Within recent years, the music tech industry has become increasingly fascinated with devices that offer novel experiences yet operate in familiarly to musicians. In other words, musicians want devices that are fun and refreshing, yet allow them to utilize their training. Companies like Teenage Engineering are quickly rising to dominate the market for these kinds of devices. Nintendo’s Labo product has shown that even a toy can be coveted by professional musicians.
This trend informed the design considerations for “minilog”. The idea is that minilog would operate as a wholistic midi production device, incorporating:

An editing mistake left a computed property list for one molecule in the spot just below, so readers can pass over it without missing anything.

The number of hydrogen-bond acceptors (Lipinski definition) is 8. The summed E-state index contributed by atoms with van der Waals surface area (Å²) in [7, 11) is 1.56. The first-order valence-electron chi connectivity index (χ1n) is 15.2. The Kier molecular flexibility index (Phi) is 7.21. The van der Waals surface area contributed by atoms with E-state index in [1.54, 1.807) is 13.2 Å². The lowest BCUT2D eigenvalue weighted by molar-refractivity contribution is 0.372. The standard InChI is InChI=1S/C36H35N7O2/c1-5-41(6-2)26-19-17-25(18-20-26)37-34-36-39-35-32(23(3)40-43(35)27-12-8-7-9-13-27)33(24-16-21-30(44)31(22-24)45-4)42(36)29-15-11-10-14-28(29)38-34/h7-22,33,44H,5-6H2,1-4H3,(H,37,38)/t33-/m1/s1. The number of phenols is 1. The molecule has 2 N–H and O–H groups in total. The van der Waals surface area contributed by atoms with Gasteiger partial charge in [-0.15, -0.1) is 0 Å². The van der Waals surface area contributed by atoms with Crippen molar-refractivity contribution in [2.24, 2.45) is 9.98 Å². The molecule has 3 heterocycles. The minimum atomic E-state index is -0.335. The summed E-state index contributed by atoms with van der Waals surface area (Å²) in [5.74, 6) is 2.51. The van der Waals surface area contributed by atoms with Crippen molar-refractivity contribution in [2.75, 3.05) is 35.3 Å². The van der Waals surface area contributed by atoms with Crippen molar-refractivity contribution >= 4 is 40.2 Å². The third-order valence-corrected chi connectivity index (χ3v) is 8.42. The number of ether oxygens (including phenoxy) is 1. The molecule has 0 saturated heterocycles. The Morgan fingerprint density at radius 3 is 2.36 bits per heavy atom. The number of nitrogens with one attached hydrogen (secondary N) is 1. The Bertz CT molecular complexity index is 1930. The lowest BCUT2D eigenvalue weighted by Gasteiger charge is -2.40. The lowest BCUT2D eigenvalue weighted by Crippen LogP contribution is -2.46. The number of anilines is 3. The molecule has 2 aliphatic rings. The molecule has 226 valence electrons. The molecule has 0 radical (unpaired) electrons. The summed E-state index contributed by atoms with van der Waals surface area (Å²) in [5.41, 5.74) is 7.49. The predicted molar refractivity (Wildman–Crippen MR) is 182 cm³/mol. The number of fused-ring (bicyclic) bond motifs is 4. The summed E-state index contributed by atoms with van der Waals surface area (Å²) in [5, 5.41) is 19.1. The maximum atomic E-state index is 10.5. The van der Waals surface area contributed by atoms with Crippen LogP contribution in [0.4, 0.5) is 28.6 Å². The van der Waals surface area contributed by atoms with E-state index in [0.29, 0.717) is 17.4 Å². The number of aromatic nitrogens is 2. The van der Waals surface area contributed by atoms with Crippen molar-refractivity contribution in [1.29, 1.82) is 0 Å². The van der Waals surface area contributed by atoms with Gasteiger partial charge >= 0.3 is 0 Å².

- 13-key keyboard
- MIDI/Drum Machine Mode
- Programmable, tradable instrument cards
minilog is intended to be used in immediately recognizable ways to the typical musician/producer, yet offers musicians new opportunities that they would not have with a conventional MIDI controller. With the incorporation of programmable instrument cards, users are incentivized to take time crafting new instruments and sharing them with others. This action provides an excuse for musicians to become acquainted with each other and share ideas. Additionally, this creates intrigue for musicians to learn semantics of waveform and analog synthesizers.